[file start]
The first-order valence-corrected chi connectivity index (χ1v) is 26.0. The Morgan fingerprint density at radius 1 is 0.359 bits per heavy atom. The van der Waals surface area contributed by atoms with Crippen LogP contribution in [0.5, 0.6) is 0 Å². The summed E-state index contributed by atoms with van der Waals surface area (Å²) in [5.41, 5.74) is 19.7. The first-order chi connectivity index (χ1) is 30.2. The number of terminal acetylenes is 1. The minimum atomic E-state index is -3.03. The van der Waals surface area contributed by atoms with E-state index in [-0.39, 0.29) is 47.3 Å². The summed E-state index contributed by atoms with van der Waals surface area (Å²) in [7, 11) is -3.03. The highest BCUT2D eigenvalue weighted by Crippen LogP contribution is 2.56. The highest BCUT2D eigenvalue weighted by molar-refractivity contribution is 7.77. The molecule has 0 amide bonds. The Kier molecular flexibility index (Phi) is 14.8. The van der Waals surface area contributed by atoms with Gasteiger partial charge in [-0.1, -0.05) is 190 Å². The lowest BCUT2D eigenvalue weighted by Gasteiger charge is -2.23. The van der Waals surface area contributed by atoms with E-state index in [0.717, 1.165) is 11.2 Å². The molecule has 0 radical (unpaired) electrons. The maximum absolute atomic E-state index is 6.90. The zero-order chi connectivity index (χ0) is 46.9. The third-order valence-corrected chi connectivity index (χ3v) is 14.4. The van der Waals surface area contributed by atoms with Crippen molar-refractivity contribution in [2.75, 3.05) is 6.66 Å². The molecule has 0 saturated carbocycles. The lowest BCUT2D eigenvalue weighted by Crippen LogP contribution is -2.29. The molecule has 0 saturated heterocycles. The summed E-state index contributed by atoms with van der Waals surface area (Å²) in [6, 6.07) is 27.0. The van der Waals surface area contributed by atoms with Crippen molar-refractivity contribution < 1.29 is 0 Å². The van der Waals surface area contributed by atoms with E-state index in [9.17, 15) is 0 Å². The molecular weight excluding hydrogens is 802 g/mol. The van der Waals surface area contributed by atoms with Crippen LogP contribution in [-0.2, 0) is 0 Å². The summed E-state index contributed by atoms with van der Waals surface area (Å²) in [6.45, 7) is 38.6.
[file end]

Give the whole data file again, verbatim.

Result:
The first-order valence-corrected chi connectivity index (χ1v) is 26.0. The Morgan fingerprint density at radius 1 is 0.359 bits per heavy atom. The van der Waals surface area contributed by atoms with Crippen LogP contribution in [0.5, 0.6) is 0 Å². The summed E-state index contributed by atoms with van der Waals surface area (Å²) in [5.41, 5.74) is 19.7. The first-order chi connectivity index (χ1) is 30.2. The number of terminal acetylenes is 1. The minimum atomic E-state index is -3.03. The van der Waals surface area contributed by atoms with E-state index in [-0.39, 0.29) is 47.3 Å². The summed E-state index contributed by atoms with van der Waals surface area (Å²) in [7, 11) is -3.03. The highest BCUT2D eigenvalue weighted by Crippen LogP contribution is 2.56. The highest BCUT2D eigenvalue weighted by molar-refractivity contribution is 7.77. The molecule has 0 amide bonds. The Kier molecular flexibility index (Phi) is 14.8. The van der Waals surface area contributed by atoms with Gasteiger partial charge in [-0.1, -0.05) is 190 Å². The lowest BCUT2D eigenvalue weighted by Gasteiger charge is -2.23. The van der Waals surface area contributed by atoms with E-state index in [0.717, 1.165) is 11.2 Å². The molecule has 0 radical (unpaired) electrons. The maximum absolute atomic E-state index is 6.90. The zero-order chi connectivity index (χ0) is 46.9. The third-order valence-corrected chi connectivity index (χ3v) is 14.4. The van der Waals surface area contributed by atoms with Crippen molar-refractivity contribution in [2.75, 3.05) is 6.66 Å². The molecule has 0 saturated carbocycles. The lowest BCUT2D eigenvalue weighted by Crippen LogP contribution is -2.29. The molecule has 0 saturated heterocycles. The summed E-state index contributed by atoms with van der Waals surface area (Å²) in [6, 6.07) is 27.0. The van der Waals surface area contributed by atoms with Crippen molar-refractivity contribution < 1.29 is 0 Å². The van der Waals surface area contributed by atoms with E-state index in [9.17, 15) is 0 Å². The molecular weight excluding hydrogens is 802 g/mol. The van der Waals surface area contributed by atoms with Crippen LogP contribution in [-0.2, 0) is 0 Å². The summed E-state index contributed by atoms with van der Waals surface area (Å²) in [6.45, 7) is 38.6.